The belief that Salvation can be lost/rejected.
I was always told to look out for the Baptists as they would teach me I could live a loose life and go to heaven. Now that I have attended dozens of church services in various Baptists congregations, I know for a fact that this is not often the case. Typically, someone who rejects God completely is labeled as having never been saved. Is this a more accurate position? No, not necessarily. I won’t argue that it is, but as far as practical application, it doesn’t differ at all from the Holiness view. People are discouraged from abandoning God with the admonition that if they do, they won’t go to heaven. Furthermore, I’ve spoken to at least one thoughtful Baptist pastor who said that he felt the label “once saved, always saved” was a parody of his position, he also pointed out some difficult passages in Hebrews that he said caused him to believe that there were at least some situations when loss of Salvation was possible. A more toxic version of the Holiness belief was expressed to me by a man who had grown up in the Church of Christ. He described that he had grown up “once saved, never saved.” He lived in fear that one day he might live for God all his life, step out in front of a bus, say a bad word with his dying breath, and be consigned to hell for that error. The problem with this belief is that is it fundamentally assumes that our righteousness is the thing that qualifies us for heaven (as if Jesus wipes the slate clean once, but after that it’s on us to earn heaven). I have also heard this extreme position expressed in the Holiness church, but, thankfully, the extreme version is not the norm. I can’t address this belief in detail, but I will point out that it is unoriginal.
The belief that we can attain sinless perfection on earth.
This belief that sanctification is a destination at which certain people “have arrived” has always been a bit muddled. Very few “saved, sanctified, filled with the Holy Ghost” folks will claim that they have not sinned in the past year. Though they will say they are opposed to the view that says “you have to sin a little every day.” But, who holds that view? In over a decade of attending non-holiness churches, some 500+ services at 50+ churches, I have literally never heard anyone say that “you have to sin a little every day.” Even for most Holiness Christians, sinless perfection is at best a hypothetical state. No one will claim to have achieved it. Non-Holiness Christians simply don’t agree that it can be attained – but in my experience they also say we should continuously work to overcome sin and not use our liberty in Christ as license to sin. Consequently, this the argument over sanctification is purely hypothetical with zero practical implications. The Pentecostal and Conservative Holiness Movements aren’t special in its holding this belief, because this belief is not distinguishable in practice from those who deny it.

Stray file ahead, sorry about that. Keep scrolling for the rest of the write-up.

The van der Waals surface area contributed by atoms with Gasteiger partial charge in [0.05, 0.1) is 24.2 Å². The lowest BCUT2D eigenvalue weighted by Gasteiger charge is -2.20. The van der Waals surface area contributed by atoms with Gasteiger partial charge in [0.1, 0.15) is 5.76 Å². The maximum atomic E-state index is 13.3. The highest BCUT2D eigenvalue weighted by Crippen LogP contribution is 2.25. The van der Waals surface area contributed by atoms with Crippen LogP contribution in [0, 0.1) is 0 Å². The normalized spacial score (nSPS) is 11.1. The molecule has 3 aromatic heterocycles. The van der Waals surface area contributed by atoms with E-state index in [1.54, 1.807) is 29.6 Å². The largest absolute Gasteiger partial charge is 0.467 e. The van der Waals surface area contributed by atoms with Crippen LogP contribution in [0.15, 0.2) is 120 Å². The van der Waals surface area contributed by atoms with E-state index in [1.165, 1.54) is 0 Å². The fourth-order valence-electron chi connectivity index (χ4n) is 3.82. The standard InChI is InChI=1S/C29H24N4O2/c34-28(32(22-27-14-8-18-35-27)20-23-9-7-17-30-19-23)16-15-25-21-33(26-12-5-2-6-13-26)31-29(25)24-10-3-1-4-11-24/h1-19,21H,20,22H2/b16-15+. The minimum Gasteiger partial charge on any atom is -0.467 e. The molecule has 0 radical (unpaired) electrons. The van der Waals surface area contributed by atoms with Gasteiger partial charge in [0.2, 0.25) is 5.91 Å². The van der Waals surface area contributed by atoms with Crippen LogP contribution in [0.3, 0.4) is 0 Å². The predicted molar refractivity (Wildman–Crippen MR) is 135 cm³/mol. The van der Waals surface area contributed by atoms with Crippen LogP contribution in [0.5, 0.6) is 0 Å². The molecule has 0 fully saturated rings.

The belief that we were the only true church.
Unfortunately, the attitude of “we’re the last real Christians” is way too common in Christendom, including in the Pentecostal Holiness, Conservative Holiness, and Apostolic Church movements. I’ve seen it in the Christian Church, Orthodox Church, and the Bethel movement to a moderate degree, I’ve experienced it in the Local Church Movement, and I’ve seen echoes of the idea in many other congregations (Mennonite, some Church of Christ, etc.), though many churches also do a good job of explicitly rejecting it. To be fair, the Holiness movements hold this belief more fervently than any other church movements I have ever interacted with except for generally recognized unorthodox cults. One of the most reliable common denominators of cults is that they all think they are the only ones left of God’s true church, the stronger their conviction that they are the last ones left, the more cultish they are. I am not calling the Holiness Movements “cults,” but I am saying that one should be very cautious about adopting a telltale sign of a cult.
I grew up learning that all churches outside of my own Holiness one were devoid of the power of God. How were we to grow in Christ if we didn’t have a preacher with the anointing and the Holy Ghost falling to answer prayers? In the first church I attended post-Holiness, a military interdenominational chapel, I did find some of what I had heard to be true. I did think their worship was not the liveliest and they never had an altar call. However, they had some significant offsetting benefits, like the fact that people loved each other, loved others, and in my sub-group at least, held each other accountable for spiritual growth and maturity. Since I’ve gotten out a bit more, I have learned that everything I have ever seen in a Holiness church is also somewhere else in the Body of Christ.
I observe that what we called “power” is really two things with a fine line between them. The first is Pentecostal stylistic details and the second is clearly biblical signs and wonders. Let’s address these common manifestations of power and I’ll show how I learned they are not unique to Holiness… at all.
Holiness has anointed preachers.